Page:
- Full name Joshua Michael Ockimey
- Born 10/18/1995 in Philadelphia, PA
- Profile Ht.: 6'1" / Wt.: 238 / Bats: L / Throws: R
- School Neumann Goretti
Drafted in the 5th round (164th overall) by the Boston Red Sox in 2014 (signed for $450,000).
View Draft ReportThe lefthanded-hitting Ockimey was picking up steam late in the draft process, showing well in predraft workouts. His name was linked to the Red Sox, who were impressed by his workouts. He is a bat-first player who will go as far as his bat takes him. Although he has an unconventional swing with little preswing movement, he made solid contact on the showcase circuit. The 6-foot-2, 214-pound Ockimey has a strong build and shows at least plus raw power in batting practice, with some scouts giving his raw power plus-plus grades. The Arkansas commit is a well below-average runner with a fringe-average arm who is likely limited to first base.
Organization Prospect Rankings
Track Record: In five pro seasons since signing for $450,000, Ockimey has shown an ability to drive balls out of the park from line to line, work counts en route to a high volume of walks, and pulverize righties, whom he tagged at a .273/.393/.531 clip in 2018. However, his swings and misses have grown at every level he’s climbed, culminating in a concerning 31-percent strikeout rate at Double-A and Triple-A.
Scouting Report: Ockimey possesses raw power and the ability to drive the ball in the air to all fields, favorable traits for a potential resident of Fenway Park. Yet while he does a good job with pitch recognition, his lack of rhythm at the plate contributes to a high-volume of swings and misses, especially against lefties. He’s also defensively limited. Despite a tremendous work ethic, most view him as a future DH with the ability to spend time at first base rather than an ideal everyday first base option.
The Future: While Ockimey concluded 2018 in Triple-A, his profile--lefthanded platoon DH/first baseman--creates a challenging path to the big leagues. Even so, some believe that he still has the ability to emerge as a more consistent hitter with significant power, with a best-case scenario of an Adam Lind-like role.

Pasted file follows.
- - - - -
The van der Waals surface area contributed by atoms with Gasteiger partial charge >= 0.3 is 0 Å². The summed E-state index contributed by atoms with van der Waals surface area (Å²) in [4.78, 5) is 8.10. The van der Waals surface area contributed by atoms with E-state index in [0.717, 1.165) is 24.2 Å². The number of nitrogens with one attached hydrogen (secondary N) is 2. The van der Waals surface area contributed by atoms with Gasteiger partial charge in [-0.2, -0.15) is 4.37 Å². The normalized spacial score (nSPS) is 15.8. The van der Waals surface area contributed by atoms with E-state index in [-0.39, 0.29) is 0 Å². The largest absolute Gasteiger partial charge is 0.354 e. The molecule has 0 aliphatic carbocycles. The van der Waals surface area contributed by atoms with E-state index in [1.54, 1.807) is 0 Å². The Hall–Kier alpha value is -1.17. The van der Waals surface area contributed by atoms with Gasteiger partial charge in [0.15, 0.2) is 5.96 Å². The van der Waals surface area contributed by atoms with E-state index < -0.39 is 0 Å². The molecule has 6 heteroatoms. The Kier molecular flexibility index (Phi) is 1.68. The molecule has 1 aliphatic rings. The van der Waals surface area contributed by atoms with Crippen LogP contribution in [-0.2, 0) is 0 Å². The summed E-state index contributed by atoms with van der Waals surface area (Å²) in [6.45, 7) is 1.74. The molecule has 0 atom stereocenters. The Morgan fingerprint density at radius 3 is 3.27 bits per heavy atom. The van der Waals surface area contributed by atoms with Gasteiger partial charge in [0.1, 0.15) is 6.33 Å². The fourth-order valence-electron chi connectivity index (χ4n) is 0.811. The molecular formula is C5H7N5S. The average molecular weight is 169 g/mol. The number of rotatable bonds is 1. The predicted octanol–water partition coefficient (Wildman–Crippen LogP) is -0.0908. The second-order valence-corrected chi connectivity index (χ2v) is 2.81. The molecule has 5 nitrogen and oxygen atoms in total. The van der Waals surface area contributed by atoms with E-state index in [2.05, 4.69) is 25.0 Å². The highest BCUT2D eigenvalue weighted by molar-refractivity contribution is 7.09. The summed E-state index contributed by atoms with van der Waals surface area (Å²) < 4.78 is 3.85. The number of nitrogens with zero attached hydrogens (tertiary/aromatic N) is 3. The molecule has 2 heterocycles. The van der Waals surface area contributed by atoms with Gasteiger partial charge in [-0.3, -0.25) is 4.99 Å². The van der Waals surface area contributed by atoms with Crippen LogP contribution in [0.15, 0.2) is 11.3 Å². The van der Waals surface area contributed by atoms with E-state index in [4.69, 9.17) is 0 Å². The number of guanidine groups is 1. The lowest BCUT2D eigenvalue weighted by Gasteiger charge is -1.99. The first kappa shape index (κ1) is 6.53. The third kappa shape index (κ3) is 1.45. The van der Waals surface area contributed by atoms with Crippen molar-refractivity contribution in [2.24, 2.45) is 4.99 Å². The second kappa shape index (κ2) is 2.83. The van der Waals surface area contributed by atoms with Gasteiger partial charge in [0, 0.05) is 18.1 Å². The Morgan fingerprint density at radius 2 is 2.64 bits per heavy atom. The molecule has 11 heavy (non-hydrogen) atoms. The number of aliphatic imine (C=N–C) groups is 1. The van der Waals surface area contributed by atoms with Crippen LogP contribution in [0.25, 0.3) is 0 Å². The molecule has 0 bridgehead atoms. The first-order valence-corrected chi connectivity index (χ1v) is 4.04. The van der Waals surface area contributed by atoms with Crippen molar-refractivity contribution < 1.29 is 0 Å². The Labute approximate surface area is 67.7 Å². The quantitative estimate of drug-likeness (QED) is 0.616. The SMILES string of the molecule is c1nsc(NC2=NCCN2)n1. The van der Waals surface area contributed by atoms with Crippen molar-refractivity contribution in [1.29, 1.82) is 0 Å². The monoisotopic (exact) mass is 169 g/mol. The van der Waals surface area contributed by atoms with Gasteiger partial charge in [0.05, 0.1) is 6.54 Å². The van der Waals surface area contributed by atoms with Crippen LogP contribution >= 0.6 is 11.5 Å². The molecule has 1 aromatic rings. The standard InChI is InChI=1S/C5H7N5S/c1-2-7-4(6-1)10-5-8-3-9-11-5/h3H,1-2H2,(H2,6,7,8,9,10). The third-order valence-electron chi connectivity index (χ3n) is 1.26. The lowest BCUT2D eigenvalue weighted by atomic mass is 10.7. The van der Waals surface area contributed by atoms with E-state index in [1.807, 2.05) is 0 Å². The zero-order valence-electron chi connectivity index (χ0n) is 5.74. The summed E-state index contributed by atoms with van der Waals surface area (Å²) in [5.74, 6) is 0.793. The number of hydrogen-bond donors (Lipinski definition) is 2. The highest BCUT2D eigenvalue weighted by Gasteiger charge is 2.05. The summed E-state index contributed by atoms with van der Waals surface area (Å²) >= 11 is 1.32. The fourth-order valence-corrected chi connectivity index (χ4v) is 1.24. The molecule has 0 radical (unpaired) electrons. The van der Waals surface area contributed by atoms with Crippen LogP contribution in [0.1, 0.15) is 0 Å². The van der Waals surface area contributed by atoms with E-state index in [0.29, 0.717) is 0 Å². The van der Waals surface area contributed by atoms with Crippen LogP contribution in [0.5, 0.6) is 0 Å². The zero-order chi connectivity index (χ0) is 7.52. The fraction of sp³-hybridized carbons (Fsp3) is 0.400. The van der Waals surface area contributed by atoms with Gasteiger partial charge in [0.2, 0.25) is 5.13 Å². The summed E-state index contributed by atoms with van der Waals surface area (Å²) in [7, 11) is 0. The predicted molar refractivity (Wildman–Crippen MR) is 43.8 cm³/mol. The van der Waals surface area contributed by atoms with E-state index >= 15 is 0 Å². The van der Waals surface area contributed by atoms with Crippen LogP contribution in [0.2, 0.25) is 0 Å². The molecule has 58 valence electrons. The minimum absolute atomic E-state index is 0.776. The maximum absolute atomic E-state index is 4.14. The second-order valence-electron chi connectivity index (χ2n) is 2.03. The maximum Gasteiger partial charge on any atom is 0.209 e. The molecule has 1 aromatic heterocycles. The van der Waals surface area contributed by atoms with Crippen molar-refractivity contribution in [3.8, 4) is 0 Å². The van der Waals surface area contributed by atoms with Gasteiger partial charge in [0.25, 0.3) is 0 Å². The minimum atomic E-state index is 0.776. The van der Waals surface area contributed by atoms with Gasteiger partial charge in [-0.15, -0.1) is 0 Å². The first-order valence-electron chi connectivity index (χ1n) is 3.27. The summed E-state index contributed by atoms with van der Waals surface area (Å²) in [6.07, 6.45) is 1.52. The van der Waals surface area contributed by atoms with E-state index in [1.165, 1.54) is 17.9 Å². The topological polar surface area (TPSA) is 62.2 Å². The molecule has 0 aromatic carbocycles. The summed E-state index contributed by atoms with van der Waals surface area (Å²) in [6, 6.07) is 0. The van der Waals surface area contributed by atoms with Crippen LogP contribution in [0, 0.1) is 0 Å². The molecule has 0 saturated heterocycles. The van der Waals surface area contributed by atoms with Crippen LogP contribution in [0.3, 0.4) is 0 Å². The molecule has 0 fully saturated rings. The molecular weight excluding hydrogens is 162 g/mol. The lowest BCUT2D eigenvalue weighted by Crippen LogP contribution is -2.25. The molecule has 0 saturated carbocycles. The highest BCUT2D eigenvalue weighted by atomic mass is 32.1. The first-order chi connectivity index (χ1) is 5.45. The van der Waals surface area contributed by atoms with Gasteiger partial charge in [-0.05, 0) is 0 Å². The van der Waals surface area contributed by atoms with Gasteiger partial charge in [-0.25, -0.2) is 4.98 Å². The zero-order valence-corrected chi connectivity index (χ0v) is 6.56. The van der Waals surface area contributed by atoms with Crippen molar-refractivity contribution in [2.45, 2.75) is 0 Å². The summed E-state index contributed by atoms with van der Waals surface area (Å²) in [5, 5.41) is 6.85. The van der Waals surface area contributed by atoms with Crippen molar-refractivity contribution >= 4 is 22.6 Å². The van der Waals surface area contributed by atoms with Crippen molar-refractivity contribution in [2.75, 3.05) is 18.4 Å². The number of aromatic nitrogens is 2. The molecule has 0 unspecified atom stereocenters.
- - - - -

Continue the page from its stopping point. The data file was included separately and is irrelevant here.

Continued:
Ockimey continued to show impressive pole-to-pole raw power along with advanced plate discipline (his 83 walks ranked ninth in the minors) while posting a .274/.385/.436 line with 14 homers for high Class A Salem and Double-A Portland. Ockimey features an open stance with little shorter stride and reduced lower body movement, instead relying on his hands and impressive core and upper body strength to drive the ball. It's an approach that also comes with plenty of swing-and-miss (he struck out in 26.1 percent of plate appearances) and raises questions about whether he'll be a low-average, three-true-outcomes hitter. Evaluators are split on whether he'll continue to make sufficient defensive improvements to stay at first base or if he'll need to DH. There's also a concern among some that Ockimey might only be a platoon player. Still, there's enough power in the bat to give him opportunities, and his work ethic and makeup suggest that he'll maximize his talents. Ockimey should return to Double-A to begin 2018, with a chance to move to Triple-A in the second half. If he succeeds at the upper levels, he'll do quite a bit toward improving his stock.
The Red Sox were the primary team on Ockimey as he rose late in the 2014 draft process, ultimately taking him in the fifth round and signing him for a $450,000 bonus to pass up an Arkansas commitment. Ockimey appeared to be the organization's breakout player during the first half of 2016, when the powerful first baseman made improvements to his offensive approach to unlock his plus raw power at low Class A Greenville. He hit .297/.435/.531 en route to South Atlantic League all-star recognition, but he faded badly down the stretch, hitting .152 in the second half. Still, Ockimey managed to rank second among SAL first basemen with 18 home runs and first by a mile with 88 walks. He made plenty of progress compared with 2015 by improving his walk rate from 11 percent to 18 percent and dropping his strikeout rate from 34 percent to 26 percent. At his best, Ockimey displays at least plus power to all fields, though he lost that approach and became pull-heavy down the stretch in a way that resulted in an uptick of whiffs. He will need to make considerable strides against lefties after hitting .192 in 2016 if he is to profile as more than a platoon option. Ockimey has the upside of a middle-of-the-order hitter who is average defensively at first base, and he has shown a strong work ethic and the aptitude to make considerable strides.
As a high school first baseman with size and head-turning power in Philadelphia, it became impossible for Ockimey to avoid comparisons with Ryan Howard. Given that Howard emerged as one of the best power hitters in the game after being taken as a fifth-rounder in 2001, Ockimey--taken by the Red Sox in the 2014 fifth round--could do worse as a basis for comparison. Ockimey showed some impressive attributes as a 19-year-old at short-season Lowell in 2015, hitting .266/.349/.422 with four homers and 20 extra-base hits. Though he struck out 34.1 percent of the time, Ockimey received high marks for his hard work that netted sizable improvements in his first year after being drafted, and he was Boston's offensive standout at instructional league, showing plus power in launching three homers to right-center field. He still requires significant defensive improvement to be a first baseman, and given that he is limited to first base, he'll have to hit his way to the big leagues, but given the potential for plus power, Ockimey has shown the upside of an everyday player.
Best Tools List
- Rated Best Strike-Zone Discipline in the Boston Red Sox in 2018